A scheme to raise awareness about the emotional and physical impact of the most common type of eczema has been launched by a leading charity and a global biopharmaceutical company this month.
Scratch Beneath the Surface is a public health initiative established by Sanofi in collaboration with Allergy UK. The scheme aims to improve people’s understanding of atopic dermatitis, from what’s happening inside the body, to the emotional and psychological symptoms that can lie beneath the surface.
The condition affects over 1.5 million people in the UK,1,2 and in a survey, 80% reported that it impacted on their mood, mental health and well-being.
By improving awareness of atopic dermatitis, which is the most common type of eczema3 the initiative aims “to shift any misconceptions among the general public and combat the stigma related to the disease, which will in turn, lead to those affected feeling a greater sense of support and understanding”, Sanofi said.
Commenting on the launch of the initiative, Carla Jones, Allergy UK’s chief executive said: “Atopic dermatitis is often dismissed as a simple skin condition or rash that can be soothed with moisturisers, but people don’t realise that it’s a long-term and potentially life-altering disease.”
“There is a huge sense of frustration amongst those affected, who feel that eczema and atopic dermatitis are often misunderstood. Even simple day-to-day tasks like walking up the stairs, bathing and getting dressed can be painful for someone experiencing a flare-up,” she said.
A UK-wide survey of people with moderate-to-severe atopic dermatitis4 found that the disease can impact every aspect of an individual’s life. Difficulty sleeping emerged as a significant problem, affecting 75% of those surveyed; with the constant itching and pain when trying to sleep, leaving people feeling tired and restless in the day.4
For some people, the impact of unpredictable flare-ups and feelings of self-consciousness can also lead to symptoms of anxiety or depression.4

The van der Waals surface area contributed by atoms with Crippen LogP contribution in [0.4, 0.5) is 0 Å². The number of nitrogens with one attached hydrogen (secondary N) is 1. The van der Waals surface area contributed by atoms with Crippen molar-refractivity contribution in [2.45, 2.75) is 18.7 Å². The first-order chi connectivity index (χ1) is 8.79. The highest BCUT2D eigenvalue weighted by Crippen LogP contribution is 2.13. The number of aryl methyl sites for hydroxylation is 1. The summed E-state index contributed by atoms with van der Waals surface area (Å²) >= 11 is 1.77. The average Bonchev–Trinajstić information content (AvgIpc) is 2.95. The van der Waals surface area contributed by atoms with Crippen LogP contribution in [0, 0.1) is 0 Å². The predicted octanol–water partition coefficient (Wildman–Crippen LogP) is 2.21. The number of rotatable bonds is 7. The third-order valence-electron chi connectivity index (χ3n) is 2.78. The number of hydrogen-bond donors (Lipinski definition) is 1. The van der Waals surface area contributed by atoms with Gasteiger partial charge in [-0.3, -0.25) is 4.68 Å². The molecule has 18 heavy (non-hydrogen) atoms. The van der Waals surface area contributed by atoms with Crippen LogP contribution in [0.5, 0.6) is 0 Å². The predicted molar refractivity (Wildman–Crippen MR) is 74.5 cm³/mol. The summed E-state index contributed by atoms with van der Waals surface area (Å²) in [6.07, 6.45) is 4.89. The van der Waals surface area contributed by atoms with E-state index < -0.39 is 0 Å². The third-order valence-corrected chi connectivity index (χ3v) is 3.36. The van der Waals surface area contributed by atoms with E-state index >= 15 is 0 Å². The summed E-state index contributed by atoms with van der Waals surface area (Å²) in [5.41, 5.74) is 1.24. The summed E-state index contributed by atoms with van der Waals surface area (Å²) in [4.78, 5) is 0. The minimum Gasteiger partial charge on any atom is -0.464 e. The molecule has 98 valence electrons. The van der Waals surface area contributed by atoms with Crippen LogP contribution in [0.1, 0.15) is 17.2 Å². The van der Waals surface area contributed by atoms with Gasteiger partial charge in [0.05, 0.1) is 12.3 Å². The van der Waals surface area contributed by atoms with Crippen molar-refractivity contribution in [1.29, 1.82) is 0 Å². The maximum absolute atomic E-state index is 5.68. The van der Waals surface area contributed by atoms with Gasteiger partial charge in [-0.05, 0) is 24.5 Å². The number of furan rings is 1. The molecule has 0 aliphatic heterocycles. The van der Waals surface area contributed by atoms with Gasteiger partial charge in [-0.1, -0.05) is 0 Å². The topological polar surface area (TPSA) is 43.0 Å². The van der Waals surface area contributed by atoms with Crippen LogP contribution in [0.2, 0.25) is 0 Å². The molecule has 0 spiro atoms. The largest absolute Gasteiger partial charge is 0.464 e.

Some 80% of survey participants reported that atopic dermatitis has a direct impact on their mood. In interviews, participants reported feeling anxious, especially in public and social settings, and feeling that they’re being looked at and judged by others.4
57% admitted they feel depressed because of their skin with some taking antidepressants to try and help the situation.4 And 60% of male participants and 55% of female participants noted that their self-esteem and self-confidence is frequently impacted due to their skin condition.
Commenting on the findings, Dr Anthony Bewley, consultant dermatologist at Whipps Cross University Hospital, and the Royal London Hospital, said: “Despite affecting over one and a half million adults in the UK, too few people understand the inflammatory and unpredictable nature of atopic dermatitis.
“For many people, it’s the unseen consequences, the emotional and psychological impact hiding beneath the surface that makes the disease most difficult to live with. Itchy skin is considered to be one of the worst symptoms; it can be physically debilitating.
“However, the associated restlessness, sleepless nights, and sore, broken skin can have a severe impact on a person’s daily functioning, mental health and self-esteem,” he said.
- Nutten S. Atopic Dermatitis: Global Epidemiology and Risk Factors. Ann Nutr Metab 2015;66 (suppl 1): 8-16.
- Office for National Statistics. 2014 UK mid-year population estimate. Available at: https://www.ons.gov.uk/peoplepopulationandcommunity/populationandmigration/populationprojections/bulletins/nationalpopulationprojections/2015-10-29 (Accessed April 2018).
- NHS Choices. Atopic Eczema (Atopic Dermatitis). Available at: https://www.nhs.uk/conditions/atopic-eczema/ (Accessed April 2018).
- Sanofi data on file, March 2018.